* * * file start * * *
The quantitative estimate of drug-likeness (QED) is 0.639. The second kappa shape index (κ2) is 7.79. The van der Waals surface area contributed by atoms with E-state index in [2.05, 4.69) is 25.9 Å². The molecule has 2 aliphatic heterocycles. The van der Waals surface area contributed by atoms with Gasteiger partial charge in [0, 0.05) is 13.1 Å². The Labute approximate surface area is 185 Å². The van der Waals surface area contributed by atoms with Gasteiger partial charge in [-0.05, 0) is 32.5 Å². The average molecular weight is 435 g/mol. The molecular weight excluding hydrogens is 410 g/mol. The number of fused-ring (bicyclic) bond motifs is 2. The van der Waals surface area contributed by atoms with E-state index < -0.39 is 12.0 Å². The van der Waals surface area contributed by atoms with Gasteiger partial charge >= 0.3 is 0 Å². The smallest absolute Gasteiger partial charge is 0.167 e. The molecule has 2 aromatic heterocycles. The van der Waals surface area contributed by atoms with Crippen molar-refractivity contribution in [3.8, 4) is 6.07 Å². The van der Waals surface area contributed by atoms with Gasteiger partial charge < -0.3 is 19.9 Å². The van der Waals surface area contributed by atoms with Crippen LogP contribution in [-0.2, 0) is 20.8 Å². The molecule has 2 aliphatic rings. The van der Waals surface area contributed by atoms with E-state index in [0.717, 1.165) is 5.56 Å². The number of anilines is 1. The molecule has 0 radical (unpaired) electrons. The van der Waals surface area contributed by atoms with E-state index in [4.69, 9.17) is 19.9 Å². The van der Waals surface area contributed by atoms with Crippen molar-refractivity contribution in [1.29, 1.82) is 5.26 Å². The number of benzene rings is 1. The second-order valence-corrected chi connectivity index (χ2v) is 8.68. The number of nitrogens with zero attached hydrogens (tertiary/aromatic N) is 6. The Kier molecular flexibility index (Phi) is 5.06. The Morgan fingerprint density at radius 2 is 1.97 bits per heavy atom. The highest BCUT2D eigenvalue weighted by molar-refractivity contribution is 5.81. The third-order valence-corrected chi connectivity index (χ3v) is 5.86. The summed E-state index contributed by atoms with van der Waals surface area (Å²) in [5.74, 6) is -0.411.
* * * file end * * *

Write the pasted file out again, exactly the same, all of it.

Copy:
The quantitative estimate of drug-likeness (QED) is 0.639. The second kappa shape index (κ2) is 7.79. The van der Waals surface area contributed by atoms with E-state index in [2.05, 4.69) is 25.9 Å². The molecule has 2 aliphatic heterocycles. The van der Waals surface area contributed by atoms with Gasteiger partial charge in [0, 0.05) is 13.1 Å². The Labute approximate surface area is 185 Å². The van der Waals surface area contributed by atoms with Gasteiger partial charge in [-0.05, 0) is 32.5 Å². The average molecular weight is 435 g/mol. The molecular weight excluding hydrogens is 410 g/mol. The number of fused-ring (bicyclic) bond motifs is 2. The van der Waals surface area contributed by atoms with E-state index < -0.39 is 12.0 Å². The van der Waals surface area contributed by atoms with Gasteiger partial charge >= 0.3 is 0 Å². The smallest absolute Gasteiger partial charge is 0.167 e. The molecule has 2 aromatic heterocycles. The van der Waals surface area contributed by atoms with Crippen molar-refractivity contribution in [3.8, 4) is 6.07 Å². The van der Waals surface area contributed by atoms with Gasteiger partial charge < -0.3 is 19.9 Å². The van der Waals surface area contributed by atoms with Crippen LogP contribution in [-0.2, 0) is 20.8 Å². The molecule has 2 aliphatic rings. The van der Waals surface area contributed by atoms with E-state index in [0.717, 1.165) is 5.56 Å². The number of anilines is 1. The molecule has 0 radical (unpaired) electrons. The van der Waals surface area contributed by atoms with E-state index in [4.69, 9.17) is 19.9 Å². The van der Waals surface area contributed by atoms with Crippen molar-refractivity contribution in [1.29, 1.82) is 5.26 Å². The number of benzene rings is 1. The second-order valence-corrected chi connectivity index (χ2v) is 8.68. The number of nitrogens with zero attached hydrogens (tertiary/aromatic N) is 6. The Kier molecular flexibility index (Phi) is 5.06. The Morgan fingerprint density at radius 2 is 1.97 bits per heavy atom. The highest BCUT2D eigenvalue weighted by molar-refractivity contribution is 5.81. The third-order valence-corrected chi connectivity index (χ3v) is 5.86. The summed E-state index contributed by atoms with van der Waals surface area (Å²) in [5.74, 6) is -0.411.